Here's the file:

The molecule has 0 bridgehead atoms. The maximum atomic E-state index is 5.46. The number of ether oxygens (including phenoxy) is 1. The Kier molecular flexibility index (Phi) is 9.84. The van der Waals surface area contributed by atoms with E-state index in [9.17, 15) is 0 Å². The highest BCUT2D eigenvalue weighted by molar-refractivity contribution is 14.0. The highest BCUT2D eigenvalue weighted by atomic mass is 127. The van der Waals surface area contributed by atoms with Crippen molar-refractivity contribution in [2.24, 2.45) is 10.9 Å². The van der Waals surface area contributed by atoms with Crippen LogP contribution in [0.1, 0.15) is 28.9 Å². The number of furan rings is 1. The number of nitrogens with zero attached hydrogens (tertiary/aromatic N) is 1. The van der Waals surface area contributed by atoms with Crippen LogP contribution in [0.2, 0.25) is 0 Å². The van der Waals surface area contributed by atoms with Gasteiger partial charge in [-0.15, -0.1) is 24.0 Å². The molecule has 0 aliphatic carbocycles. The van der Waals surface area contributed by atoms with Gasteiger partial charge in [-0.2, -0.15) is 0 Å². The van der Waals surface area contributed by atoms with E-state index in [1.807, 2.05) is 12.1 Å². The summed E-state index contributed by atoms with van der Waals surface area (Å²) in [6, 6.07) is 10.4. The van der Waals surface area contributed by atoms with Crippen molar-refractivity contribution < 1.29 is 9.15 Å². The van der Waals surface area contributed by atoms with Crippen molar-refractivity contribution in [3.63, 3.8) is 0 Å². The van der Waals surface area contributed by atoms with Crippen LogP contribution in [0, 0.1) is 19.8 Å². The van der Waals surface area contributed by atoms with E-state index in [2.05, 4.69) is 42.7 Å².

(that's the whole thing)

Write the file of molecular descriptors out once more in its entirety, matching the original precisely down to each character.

The molecule has 0 bridgehead atoms. The maximum atomic E-state index is 5.46. The number of ether oxygens (including phenoxy) is 1. The Kier molecular flexibility index (Phi) is 9.84. The van der Waals surface area contributed by atoms with E-state index in [9.17, 15) is 0 Å². The highest BCUT2D eigenvalue weighted by molar-refractivity contribution is 14.0. The highest BCUT2D eigenvalue weighted by atomic mass is 127. The van der Waals surface area contributed by atoms with Crippen molar-refractivity contribution in [2.24, 2.45) is 10.9 Å². The van der Waals surface area contributed by atoms with Crippen LogP contribution in [0.1, 0.15) is 28.9 Å². The number of furan rings is 1. The number of nitrogens with zero attached hydrogens (tertiary/aromatic N) is 1. The van der Waals surface area contributed by atoms with Crippen LogP contribution in [0.2, 0.25) is 0 Å². The van der Waals surface area contributed by atoms with Gasteiger partial charge in [-0.15, -0.1) is 24.0 Å². The molecule has 0 aliphatic carbocycles. The van der Waals surface area contributed by atoms with Gasteiger partial charge in [-0.2, -0.15) is 0 Å². The van der Waals surface area contributed by atoms with E-state index in [1.807, 2.05) is 12.1 Å². The summed E-state index contributed by atoms with van der Waals surface area (Å²) in [6, 6.07) is 10.4. The van der Waals surface area contributed by atoms with Crippen molar-refractivity contribution < 1.29 is 9.15 Å². The van der Waals surface area contributed by atoms with Crippen molar-refractivity contribution in [3.63, 3.8) is 0 Å². The van der Waals surface area contributed by atoms with Crippen LogP contribution in [0, 0.1) is 19.8 Å². The van der Waals surface area contributed by atoms with E-state index in [2.05, 4.69) is 42.7 Å².